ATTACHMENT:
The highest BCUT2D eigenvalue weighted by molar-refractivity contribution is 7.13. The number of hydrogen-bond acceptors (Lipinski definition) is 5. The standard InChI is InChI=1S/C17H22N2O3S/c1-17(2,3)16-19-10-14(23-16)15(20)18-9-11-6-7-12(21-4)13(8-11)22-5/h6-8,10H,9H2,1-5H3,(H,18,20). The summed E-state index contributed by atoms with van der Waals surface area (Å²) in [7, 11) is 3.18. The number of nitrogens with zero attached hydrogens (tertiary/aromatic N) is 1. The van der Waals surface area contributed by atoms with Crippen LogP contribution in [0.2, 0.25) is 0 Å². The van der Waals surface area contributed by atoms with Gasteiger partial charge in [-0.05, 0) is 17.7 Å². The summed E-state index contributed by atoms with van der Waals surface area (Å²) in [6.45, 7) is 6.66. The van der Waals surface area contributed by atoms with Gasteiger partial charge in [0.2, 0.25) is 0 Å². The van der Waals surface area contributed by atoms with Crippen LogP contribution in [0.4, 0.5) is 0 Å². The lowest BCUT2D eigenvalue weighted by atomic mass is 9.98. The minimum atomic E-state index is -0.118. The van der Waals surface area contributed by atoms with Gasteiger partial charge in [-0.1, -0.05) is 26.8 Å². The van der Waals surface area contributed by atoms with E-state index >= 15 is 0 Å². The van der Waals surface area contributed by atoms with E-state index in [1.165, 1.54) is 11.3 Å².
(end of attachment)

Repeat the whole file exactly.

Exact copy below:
The highest BCUT2D eigenvalue weighted by molar-refractivity contribution is 7.13. The number of hydrogen-bond acceptors (Lipinski definition) is 5. The standard InChI is InChI=1S/C17H22N2O3S/c1-17(2,3)16-19-10-14(23-16)15(20)18-9-11-6-7-12(21-4)13(8-11)22-5/h6-8,10H,9H2,1-5H3,(H,18,20). The summed E-state index contributed by atoms with van der Waals surface area (Å²) in [7, 11) is 3.18. The number of nitrogens with zero attached hydrogens (tertiary/aromatic N) is 1. The van der Waals surface area contributed by atoms with Crippen LogP contribution in [0.2, 0.25) is 0 Å². The van der Waals surface area contributed by atoms with Gasteiger partial charge in [-0.05, 0) is 17.7 Å². The summed E-state index contributed by atoms with van der Waals surface area (Å²) in [6.45, 7) is 6.66. The van der Waals surface area contributed by atoms with Gasteiger partial charge in [0.2, 0.25) is 0 Å². The van der Waals surface area contributed by atoms with Crippen LogP contribution in [0.4, 0.5) is 0 Å². The lowest BCUT2D eigenvalue weighted by atomic mass is 9.98. The minimum atomic E-state index is -0.118. The van der Waals surface area contributed by atoms with Gasteiger partial charge in [-0.1, -0.05) is 26.8 Å². The van der Waals surface area contributed by atoms with E-state index >= 15 is 0 Å². The van der Waals surface area contributed by atoms with E-state index in [1.165, 1.54) is 11.3 Å².